Read more

Guerrilla War

The freedom fighter, and communist leader connection was due to the original Japanese version of Guerrilla War, titled, Guevara. The Japanese game was based on the exploits of the revolutionary, Ernesto “Che” Guevara and the Cuban commy leader, Fidel Castro. Fearing extreme anti-Communist sentiments in the West, SNK did a regionalisation of the game’s dialogue and instruction manual for its US and European releases.

Read more

Pirates

Sid Meier’s Pirates! was not only popular amongst gamers, it also performed well in the eyes of the gaming press. It was awarded “Action Game of the Year” by Computer Gaming World, and also the Origin Award for “Best Fantasy or Science Fiction Computer Game of 1987”. The game also ranked at #18 in the Computer Gaming World’s 150 Best Games of All Time. Clearly, this game has remained in the gaming public’s eye for a reason, making Sid Meier’s Pirates! a worthy addition to anyone’s game collection.

Read more

Exolon

The marine is outfitted with the snazzy Exolon suit, a powerful exoskeleton equipped with a hand blaster and backpack grenade launcher, and it is these that will facilitate your progress. The screens, or ‘zones’, are occupied by a mixture of targets. Some feature aliens themselves who swarm from right to left across the screen indefinitely. These can be taken out easily with your hand blaster but there are also ground-based guns and missile-launchers which can only be taken out by grenades, and it’s the same for the non-hostile but still inconvenient obstacles which appear to consist of hardware such as satellite dishes as well as strange alien structures.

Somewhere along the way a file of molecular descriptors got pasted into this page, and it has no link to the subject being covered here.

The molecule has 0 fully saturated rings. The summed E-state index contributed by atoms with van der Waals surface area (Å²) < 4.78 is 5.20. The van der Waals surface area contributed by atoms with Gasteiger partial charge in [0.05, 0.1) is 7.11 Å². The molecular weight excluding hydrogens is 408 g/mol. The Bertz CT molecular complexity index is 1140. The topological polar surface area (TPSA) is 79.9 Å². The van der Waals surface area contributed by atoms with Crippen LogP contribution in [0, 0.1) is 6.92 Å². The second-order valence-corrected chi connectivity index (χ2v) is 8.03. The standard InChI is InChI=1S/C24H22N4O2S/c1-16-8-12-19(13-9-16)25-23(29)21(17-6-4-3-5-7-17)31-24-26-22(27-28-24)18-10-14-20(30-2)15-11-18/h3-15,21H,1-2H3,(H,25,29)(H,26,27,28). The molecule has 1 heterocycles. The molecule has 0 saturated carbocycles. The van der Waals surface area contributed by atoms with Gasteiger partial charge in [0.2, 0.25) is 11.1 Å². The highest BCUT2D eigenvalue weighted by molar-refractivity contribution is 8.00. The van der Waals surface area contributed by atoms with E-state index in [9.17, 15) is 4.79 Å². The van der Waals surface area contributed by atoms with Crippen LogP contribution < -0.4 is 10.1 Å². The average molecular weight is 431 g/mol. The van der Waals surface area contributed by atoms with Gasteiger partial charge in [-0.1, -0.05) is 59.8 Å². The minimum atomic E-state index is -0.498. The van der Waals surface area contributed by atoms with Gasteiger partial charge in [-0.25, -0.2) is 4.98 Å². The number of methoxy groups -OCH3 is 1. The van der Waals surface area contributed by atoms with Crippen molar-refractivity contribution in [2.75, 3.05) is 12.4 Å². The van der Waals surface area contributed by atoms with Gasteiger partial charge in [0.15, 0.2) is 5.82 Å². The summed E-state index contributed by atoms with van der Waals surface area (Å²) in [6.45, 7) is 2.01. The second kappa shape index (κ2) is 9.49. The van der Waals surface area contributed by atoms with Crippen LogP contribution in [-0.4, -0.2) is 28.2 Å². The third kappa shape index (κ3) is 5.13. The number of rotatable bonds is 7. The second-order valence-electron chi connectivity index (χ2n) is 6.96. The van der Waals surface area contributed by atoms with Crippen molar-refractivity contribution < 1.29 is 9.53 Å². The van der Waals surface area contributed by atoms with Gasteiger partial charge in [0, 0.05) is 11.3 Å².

Read more

CD gaming from the late 80s

You see, oh patient and wise reader, CD gaming had hit the mainstream gaming market since the late 80s. The very late 80s actually, or to be more precise since December 1989, when Codemasters (then publishers of such classics as Dizzy, Ghostbusters and Jet Bike Simulator, now found here) released their famous CD Games Pack, an impressive collection of 30 games all on one CD. The compilation was available for 8-bit home computers like the Amstrad CPC, the Spectrum and the Commodore 64.

Read more

Bubble Bobble

One of this game’s many memorable points is that it jointly holds the record with its own sequel as one of the most fruit laden game ever (this is a good thing)! Items are spilled on a platform somewhere in the level every time an enemy is vanquished and other items appear seemingly out of nowhere now and then. There is an enormous amount of them to be found, some of which are very useful, particularly the umbrella which skips several levels, and there are power-ups and various kinds of screen-clearing smart bombs too.